“These findings will be helpful for this pandemic, especially in places like China, India and other parts of the world that lack access to antiviral medications like Paxlovid,” Levine said. “And because it provides information on how to more effectively use convalescent plasma as a therapy, this will be even more helpful in the next pandemic. This study is essentially a roadmap for how to do this right the next time.”

Blood plasma from people who have recovered from COVID-19 and contains antibodies against SARS-CoV-2 was used as a treatment early in the pandemic, Levine said -; months before monoclonal antibody treatment or vaccines became available, and more than a year before an effective oral drug therapy was clinically available.

Although convalescent plasma seemed promising, outpatient research was limited, and studies that did exist showed mixed results. One problem was that most studies were conducted in patients already hospitalized with COVID-19, Levine said, largely due to the convenience of conducting research with this population. The objective in the new study was to review all available randomized controlled trials of convalescent plasma in non-hospitalized adults with COVID-19 to determine whether early treatment can reduce the risk of hospitalization.

The analysis included data from five studies conducted in four countries, including Argentina, the Netherlands, Spain, and two in the United States. Levine previously supervised enrollment at Rhode Island Hospital in a clinical trial led by Johns Hopkins Medicine and Johns Hopkins Bloomberg School of Public Health. Across the five studies, a total of 2,620 adult patients had received transfusions of convalescent plasma from January 2020 to September 2022. The researchers conducted an individual participant data meta-analysis to assess how the transfusion timing and dose impacted the patient’s risk of hospitalization during the 28 days after infection.

In their analysis, the researchers found that 160 (12.2%) of 1,315 control patients were hospitalized compared with 111 (8.5%) of 1,305 patients treated with COVID-19 convalescent plasma -; 30% fewer hospitalizations.

Notably, the strongest effects were seen in patients treated both early in the illness and with plasma with high levels of antibodies. In these patients, the reduction in hospitalization was over 50%.

For future pandemics, the goal is to use plasma from donors who have high levels of antibodies, said corresponding study author Dr. David J. Sullivan, a professor of molecular microbiology and immunology at Johns Hopkins Bloomberg School of Public Health and School of Medicine. “This research suggests that we have been underdosing convalescent plasma for many previous pathogens, which impacts effectiveness,” Sullivan said. “It bears repeating: Early and high levels of antibodies increased the beneficial efficacy.”

Levine explained that because convalescent plasma was the only treatment available at the beginning of the pandemic, it was used widely -; and often incorrectly, on hospitalized patients who were already experiencing severe symptoms late in the course of COVID-19. Those symptoms were due to a ramped-up immune response to the virus, not the virus itself, Levine explained.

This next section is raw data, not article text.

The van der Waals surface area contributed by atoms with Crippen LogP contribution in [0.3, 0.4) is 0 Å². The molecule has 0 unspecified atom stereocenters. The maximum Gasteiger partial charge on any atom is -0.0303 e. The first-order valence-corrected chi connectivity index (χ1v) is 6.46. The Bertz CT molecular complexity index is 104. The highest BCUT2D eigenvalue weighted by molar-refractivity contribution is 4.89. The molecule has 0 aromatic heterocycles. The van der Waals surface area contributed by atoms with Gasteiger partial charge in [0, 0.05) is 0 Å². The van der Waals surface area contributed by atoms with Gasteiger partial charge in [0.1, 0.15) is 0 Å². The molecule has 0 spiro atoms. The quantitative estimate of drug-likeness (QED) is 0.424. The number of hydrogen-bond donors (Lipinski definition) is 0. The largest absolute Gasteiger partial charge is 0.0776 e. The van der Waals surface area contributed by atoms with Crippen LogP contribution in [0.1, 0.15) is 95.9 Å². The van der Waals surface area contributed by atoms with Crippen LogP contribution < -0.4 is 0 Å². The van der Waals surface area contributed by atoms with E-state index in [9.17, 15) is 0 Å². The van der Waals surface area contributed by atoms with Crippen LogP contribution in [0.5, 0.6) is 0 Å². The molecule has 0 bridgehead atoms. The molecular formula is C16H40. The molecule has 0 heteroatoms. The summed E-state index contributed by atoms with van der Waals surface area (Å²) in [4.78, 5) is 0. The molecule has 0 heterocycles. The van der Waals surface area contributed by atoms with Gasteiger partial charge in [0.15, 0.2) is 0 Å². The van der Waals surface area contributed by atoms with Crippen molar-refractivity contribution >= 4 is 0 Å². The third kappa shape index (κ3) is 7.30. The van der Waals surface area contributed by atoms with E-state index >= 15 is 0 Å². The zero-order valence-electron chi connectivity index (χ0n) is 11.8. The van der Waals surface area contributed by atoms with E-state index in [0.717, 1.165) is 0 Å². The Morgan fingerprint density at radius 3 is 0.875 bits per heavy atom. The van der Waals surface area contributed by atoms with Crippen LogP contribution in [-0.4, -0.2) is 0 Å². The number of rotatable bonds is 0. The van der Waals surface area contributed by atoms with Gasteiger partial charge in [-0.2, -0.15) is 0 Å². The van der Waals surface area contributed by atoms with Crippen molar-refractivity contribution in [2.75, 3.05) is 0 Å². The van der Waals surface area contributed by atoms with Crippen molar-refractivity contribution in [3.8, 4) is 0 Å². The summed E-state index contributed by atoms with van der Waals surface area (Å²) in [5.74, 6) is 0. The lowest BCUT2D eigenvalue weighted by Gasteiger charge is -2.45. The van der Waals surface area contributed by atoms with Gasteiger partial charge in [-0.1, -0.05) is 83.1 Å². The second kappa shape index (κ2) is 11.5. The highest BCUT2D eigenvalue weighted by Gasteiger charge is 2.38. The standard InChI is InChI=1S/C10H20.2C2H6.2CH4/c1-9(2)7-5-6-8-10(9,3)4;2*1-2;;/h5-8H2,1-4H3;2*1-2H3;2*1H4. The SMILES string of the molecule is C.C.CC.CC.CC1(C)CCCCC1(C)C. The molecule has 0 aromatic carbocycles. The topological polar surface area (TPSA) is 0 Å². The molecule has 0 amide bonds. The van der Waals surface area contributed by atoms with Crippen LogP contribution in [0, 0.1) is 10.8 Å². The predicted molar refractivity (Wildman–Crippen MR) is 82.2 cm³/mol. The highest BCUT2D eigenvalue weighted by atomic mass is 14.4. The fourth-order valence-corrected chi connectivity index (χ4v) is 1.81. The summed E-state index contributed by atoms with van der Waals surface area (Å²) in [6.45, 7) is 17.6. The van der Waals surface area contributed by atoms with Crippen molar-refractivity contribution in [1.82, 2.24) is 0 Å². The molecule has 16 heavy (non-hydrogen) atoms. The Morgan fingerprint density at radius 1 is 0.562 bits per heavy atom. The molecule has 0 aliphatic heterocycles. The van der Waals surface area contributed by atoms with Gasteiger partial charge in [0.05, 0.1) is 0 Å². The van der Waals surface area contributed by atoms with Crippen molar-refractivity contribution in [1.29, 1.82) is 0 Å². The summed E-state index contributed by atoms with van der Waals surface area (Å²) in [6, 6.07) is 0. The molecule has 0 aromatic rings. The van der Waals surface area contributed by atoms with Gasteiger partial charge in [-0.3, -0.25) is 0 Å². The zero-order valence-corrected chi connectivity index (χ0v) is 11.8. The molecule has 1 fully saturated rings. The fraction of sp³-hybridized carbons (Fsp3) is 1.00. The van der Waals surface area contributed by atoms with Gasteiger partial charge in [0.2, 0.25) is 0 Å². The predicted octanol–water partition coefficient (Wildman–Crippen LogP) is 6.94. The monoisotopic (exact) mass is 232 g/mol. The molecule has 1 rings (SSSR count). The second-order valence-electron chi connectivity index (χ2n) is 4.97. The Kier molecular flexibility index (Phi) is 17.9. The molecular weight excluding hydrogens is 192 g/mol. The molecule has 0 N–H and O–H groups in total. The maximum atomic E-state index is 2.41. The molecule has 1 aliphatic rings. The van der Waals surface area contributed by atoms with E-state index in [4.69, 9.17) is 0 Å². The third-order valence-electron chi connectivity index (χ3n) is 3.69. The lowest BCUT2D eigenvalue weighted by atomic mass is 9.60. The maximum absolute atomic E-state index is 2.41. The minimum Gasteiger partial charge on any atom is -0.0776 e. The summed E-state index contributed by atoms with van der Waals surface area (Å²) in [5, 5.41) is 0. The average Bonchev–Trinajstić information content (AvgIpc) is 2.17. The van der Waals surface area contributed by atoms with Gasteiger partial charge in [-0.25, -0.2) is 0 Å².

“By the time the patient was at the point where they’d reached the inflammatory phase that caused severe symptoms, it was too late for treatments like convalescent plasma or even monoclonal antibodies to work,” he said.

What is now known is that convalescent plasma works best when given early in the course of illness. That’s when it can neutralize the virus and get ahead of the body mounting an intense immune response, thereby preventing hospitalization and death, Levine said.

The five drug treatment trials in the analysis took place at a variety of global health care sites, he noted, including nursing homes, outpatient clinics and emergency departments. The diversity across the studies is a sign that the data is likely generalizable to many other types of populations and settings around the world, said Levine, who also directs the Center for Human Rights and Humanitarian Studies at the Watson Institute for International and Public Affairs at Brown.

Levine cited another recently published study in JAMA Network Open that showed that convalescent plasma is effective in reducing mortality in immunocompromised patients. This new meta-analysis provides evidence that convalescent plasma can also be effective in the larger population of adults who are not immunocompromised.

The U.S. Food and Drug Administration allowed early convalescent plasma use in December 2021 for those patients with COVID-19 who were also immunocompromised, but not yet for patients with COVID-19 who are not immunocompromised. The authors said they hope the new study will push the FDA, and other countries around the world, to make early treatment with COVID-19 convalescent plasma available to a much larger group of patients at risk for hospitalization.